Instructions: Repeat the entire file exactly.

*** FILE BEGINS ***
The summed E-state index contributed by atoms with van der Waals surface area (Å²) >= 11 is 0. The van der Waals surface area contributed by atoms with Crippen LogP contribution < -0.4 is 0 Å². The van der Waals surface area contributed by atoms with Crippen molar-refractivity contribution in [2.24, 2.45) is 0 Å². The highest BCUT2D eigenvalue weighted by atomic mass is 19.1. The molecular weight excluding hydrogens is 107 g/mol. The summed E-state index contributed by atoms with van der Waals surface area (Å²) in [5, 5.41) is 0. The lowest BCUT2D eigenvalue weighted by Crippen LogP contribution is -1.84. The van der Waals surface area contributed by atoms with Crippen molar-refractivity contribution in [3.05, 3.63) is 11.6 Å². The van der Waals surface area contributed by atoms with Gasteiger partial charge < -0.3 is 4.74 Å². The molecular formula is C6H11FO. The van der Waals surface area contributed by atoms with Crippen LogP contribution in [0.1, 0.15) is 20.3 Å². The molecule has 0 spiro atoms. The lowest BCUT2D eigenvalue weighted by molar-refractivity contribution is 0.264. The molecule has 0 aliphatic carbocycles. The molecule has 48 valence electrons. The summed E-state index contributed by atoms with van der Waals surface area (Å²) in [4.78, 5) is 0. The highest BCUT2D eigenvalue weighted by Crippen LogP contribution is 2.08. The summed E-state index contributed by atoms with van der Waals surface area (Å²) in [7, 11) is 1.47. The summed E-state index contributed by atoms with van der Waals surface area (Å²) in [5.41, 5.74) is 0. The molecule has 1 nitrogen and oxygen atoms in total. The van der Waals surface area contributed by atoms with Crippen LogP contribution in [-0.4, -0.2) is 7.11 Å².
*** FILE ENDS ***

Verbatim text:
The summed E-state index contributed by atoms with van der Waals surface area (Å²) >= 11 is 0. The van der Waals surface area contributed by atoms with Crippen LogP contribution < -0.4 is 0 Å². The van der Waals surface area contributed by atoms with Crippen molar-refractivity contribution in [2.24, 2.45) is 0 Å². The highest BCUT2D eigenvalue weighted by atomic mass is 19.1. The molecular weight excluding hydrogens is 107 g/mol. The summed E-state index contributed by atoms with van der Waals surface area (Å²) in [5, 5.41) is 0. The lowest BCUT2D eigenvalue weighted by Crippen LogP contribution is -1.84. The van der Waals surface area contributed by atoms with Crippen molar-refractivity contribution in [3.05, 3.63) is 11.6 Å². The van der Waals surface area contributed by atoms with Gasteiger partial charge < -0.3 is 4.74 Å². The molecular formula is C6H11FO. The van der Waals surface area contributed by atoms with Crippen LogP contribution in [0.1, 0.15) is 20.3 Å². The molecule has 0 spiro atoms. The lowest BCUT2D eigenvalue weighted by molar-refractivity contribution is 0.264. The molecule has 0 aliphatic carbocycles. The molecule has 48 valence electrons. The summed E-state index contributed by atoms with van der Waals surface area (Å²) in [4.78, 5) is 0. The highest BCUT2D eigenvalue weighted by Crippen LogP contribution is 2.08. The summed E-state index contributed by atoms with van der Waals surface area (Å²) in [7, 11) is 1.47. The summed E-state index contributed by atoms with van der Waals surface area (Å²) in [5.41, 5.74) is 0. The molecule has 1 nitrogen and oxygen atoms in total. The van der Waals surface area contributed by atoms with Crippen LogP contribution in [-0.4, -0.2) is 7.11 Å².